There was no food delivery service or McD’s or pizza, plus we were also out of grocery supplies so the kids shared the last 2 packets of instant noodles while the husband and I shared a can of Christmas beer, a cup of Milo and half a leftover cookie. We were all too hungry to play board games so we spent the night talking about how we were dying of hunger, it was great! On hindsight…because it makes a for a memorable story. While we were actually starving, it was much less great.


The next morning, we got back to Flam early for our train out, hoping to grab a bite at one of the cafes near the train station. Believe it or not, all the cafes were still closed so we had to continue our starving streak till we got to the next stop 2 hours later.

The Flam railway was gorgeous though, so that made up for the misery brought on by the lack of food. It’s an old school train very much like Puffing Billy in Melbourne, one of our favourite train rides. As train pulled out of the station, it started to snow, which made everyone forget about how hungry we were because snow makes everything better.

We discovered that there was a cafe on board our next train, and I will tell you that there have never been 5 people so happy to see ham croissants + hotdogs.


We didn’t spend much time in Oslo but in the 12 hours or so that we were in Oslo, we had delicious katsudon and the second best cookies I’ve ever tasted. #1 is still Levain but while I wait for our next trip back to New York, I’ve been on the search for the next best cookie. I found it at Backstube bakery in Oslo while we were on a quick grab and go breakfast run.

The cookies were just sitting there next to the pretzels and I knew I found a winner when I saw them. It was respectably chunky, crispy around the edges and gooey in the middle with melty chocolate chips – basically perfection in a cookie. I bought one, bit into it and went back to buy 7 more.


Instead of hanging out for a couple of days in Oslo, we drove out two hours to the mountains to do some snowboarding in Trysil.

We stayed at Radisson Blu Trysil and while the slopes aren’t as good as those in Niseko, the resort was incredible. There was a bowling alley, a playground, an arcade, several excellent restaurants, and a huge indoor pool with a wave pool, a hot tub and a rock climbing wall.

It was Finn’s first time on the snowboard and after watching Tru and Kirsten blitz down the hill, this little guy picked it up in a day.

On day 2, he was already going up on the ski lift for a black run, which might have been a little ambitious but all the other runs were closed so yolo, amirite? Look at how exhausted he was after making it down. He was like “I cannot feel my legs, I need to lie down now. You’ll have to drag me back because I’m done.

This is the face we call peng san.


I missed the babies terribly the entire trip and I think from here on out, we’ll have to bring all 5 of them on our next adventure but it was such a treat spending time with my big kids who are growing up way too fast.

For two weeks, these big kids got my undivided attention and I got to snuggle up with them until they fell asleep every night. There isn’t much more a girl could want.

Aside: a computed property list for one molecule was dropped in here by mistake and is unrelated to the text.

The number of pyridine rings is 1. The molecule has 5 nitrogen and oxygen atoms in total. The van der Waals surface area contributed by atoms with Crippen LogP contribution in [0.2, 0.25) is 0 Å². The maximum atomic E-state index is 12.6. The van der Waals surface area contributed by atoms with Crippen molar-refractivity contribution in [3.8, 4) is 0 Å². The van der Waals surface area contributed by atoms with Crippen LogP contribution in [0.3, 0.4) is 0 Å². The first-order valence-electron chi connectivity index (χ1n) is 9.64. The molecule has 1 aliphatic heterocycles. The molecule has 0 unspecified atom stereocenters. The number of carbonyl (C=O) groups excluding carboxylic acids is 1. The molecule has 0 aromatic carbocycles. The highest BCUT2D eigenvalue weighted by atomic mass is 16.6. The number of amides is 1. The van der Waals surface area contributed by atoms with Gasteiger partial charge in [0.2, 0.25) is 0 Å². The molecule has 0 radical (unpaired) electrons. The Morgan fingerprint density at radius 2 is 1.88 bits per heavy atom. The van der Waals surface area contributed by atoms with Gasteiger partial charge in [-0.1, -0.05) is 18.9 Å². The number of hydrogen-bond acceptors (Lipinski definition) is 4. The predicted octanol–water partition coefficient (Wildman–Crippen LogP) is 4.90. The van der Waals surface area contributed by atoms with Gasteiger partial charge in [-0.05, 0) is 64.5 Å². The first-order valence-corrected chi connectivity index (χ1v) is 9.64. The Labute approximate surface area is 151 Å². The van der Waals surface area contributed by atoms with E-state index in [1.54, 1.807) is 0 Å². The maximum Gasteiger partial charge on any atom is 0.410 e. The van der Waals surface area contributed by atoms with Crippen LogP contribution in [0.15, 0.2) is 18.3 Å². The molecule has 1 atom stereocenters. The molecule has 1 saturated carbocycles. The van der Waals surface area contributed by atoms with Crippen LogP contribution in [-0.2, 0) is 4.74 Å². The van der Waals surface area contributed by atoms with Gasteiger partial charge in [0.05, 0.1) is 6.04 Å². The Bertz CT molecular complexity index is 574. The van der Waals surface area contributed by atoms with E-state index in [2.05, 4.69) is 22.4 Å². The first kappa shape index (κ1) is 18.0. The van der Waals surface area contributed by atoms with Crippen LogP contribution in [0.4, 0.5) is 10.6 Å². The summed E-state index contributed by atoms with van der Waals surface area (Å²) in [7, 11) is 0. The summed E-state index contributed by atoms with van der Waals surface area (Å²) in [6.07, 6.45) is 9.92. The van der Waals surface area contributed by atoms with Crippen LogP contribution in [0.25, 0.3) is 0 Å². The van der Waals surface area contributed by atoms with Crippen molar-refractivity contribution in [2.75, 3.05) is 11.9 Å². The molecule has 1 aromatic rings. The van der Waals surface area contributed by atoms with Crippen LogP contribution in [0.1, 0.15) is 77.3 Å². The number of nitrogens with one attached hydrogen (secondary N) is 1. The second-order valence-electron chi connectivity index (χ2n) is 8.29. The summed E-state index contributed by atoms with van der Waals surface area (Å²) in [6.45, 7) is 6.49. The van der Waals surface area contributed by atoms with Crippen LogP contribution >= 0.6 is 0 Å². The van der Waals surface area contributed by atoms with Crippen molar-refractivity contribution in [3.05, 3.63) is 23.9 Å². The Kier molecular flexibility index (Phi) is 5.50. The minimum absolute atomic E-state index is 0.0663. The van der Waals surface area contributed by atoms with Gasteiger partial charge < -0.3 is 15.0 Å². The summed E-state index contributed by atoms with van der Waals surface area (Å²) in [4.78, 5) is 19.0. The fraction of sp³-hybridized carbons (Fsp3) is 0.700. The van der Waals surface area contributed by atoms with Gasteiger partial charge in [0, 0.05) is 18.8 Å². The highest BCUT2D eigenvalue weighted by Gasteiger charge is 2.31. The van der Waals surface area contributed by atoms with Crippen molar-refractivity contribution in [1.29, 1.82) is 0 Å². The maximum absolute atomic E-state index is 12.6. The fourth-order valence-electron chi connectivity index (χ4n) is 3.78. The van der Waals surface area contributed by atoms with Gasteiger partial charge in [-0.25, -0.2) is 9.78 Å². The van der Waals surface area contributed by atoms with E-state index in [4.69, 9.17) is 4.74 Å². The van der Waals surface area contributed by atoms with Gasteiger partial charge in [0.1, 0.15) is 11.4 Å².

Iceland with the kids

We’re back from a 2-week trip to Iceland + Norway with the big kids and I’ve got lots to update!!

As with most of our adventures, this particular one began with the discovery of an excellent airfare to Oslo. Norway has been on my travel list after watching Frozen and turns out, Qatar Airways was flying to Oslo for a sweet $660 per person. After some research (that the airfare onwards to Reykjavík was $90 each), we decided it was gonna be Iceland -> Bergen -> Oslo -> Trysil with Tru, Kirsten and Finn.

We went back and forth on whether we could bring the 2 babies along but 5 kids in unfamiliar territory did seem a little reckless, plus the minimum age for most of the activities like snowmobiling and ice cave exploration was 6 years old so the babies stayed home for this one :(


You guys, Iceland is like a dream.

I still have difficulty wrapping my head around the fact that a place like this exists in the world. There are waterfalls and geysers and volcanic rocks and black sand and ice caves and floating ice diamonds and the sky is painted in pink and purple and orange and the prettiest shade of blue. I can’t say that I’m a fan of rocks but I spent a lot of time looking out on the horizon feeling like “wow ok, these rocks are something else.

Most places, you drive several hours to get to one magnificent spot but in Iceland, every spot is trying to outdo the last one like it’s a competition for how we can make nature more breathtaking. Like “Oh you liked the waterfall? Here are a couple more, and here’s some boiling water shooting out of the ground, and look at these giant ice diamonds in a glacial lake and how about a solid blue ice cave right here?

In 6 days, we went to the Golden Circle, drove along the south coast all the way to Jokulsarlon and then back again to Reykjavík.


Okay I love trip planning and I have the most fun putting together all our trips but planning this one was by far the most challenging ever. This was largely caused by the decision to make the drive in an Icelandic winter. According to most of the forums, Icelandic winters are brutal, with insane snow storms, whiteouts with basically zero visibility and winds that can blow your car door right off. The dude at the car rental made it a point to repeat that many car doors have been blown off and the insurance does not cover missing car doors so if there’s a storm, sit tight and whatever you do, do not open the car door.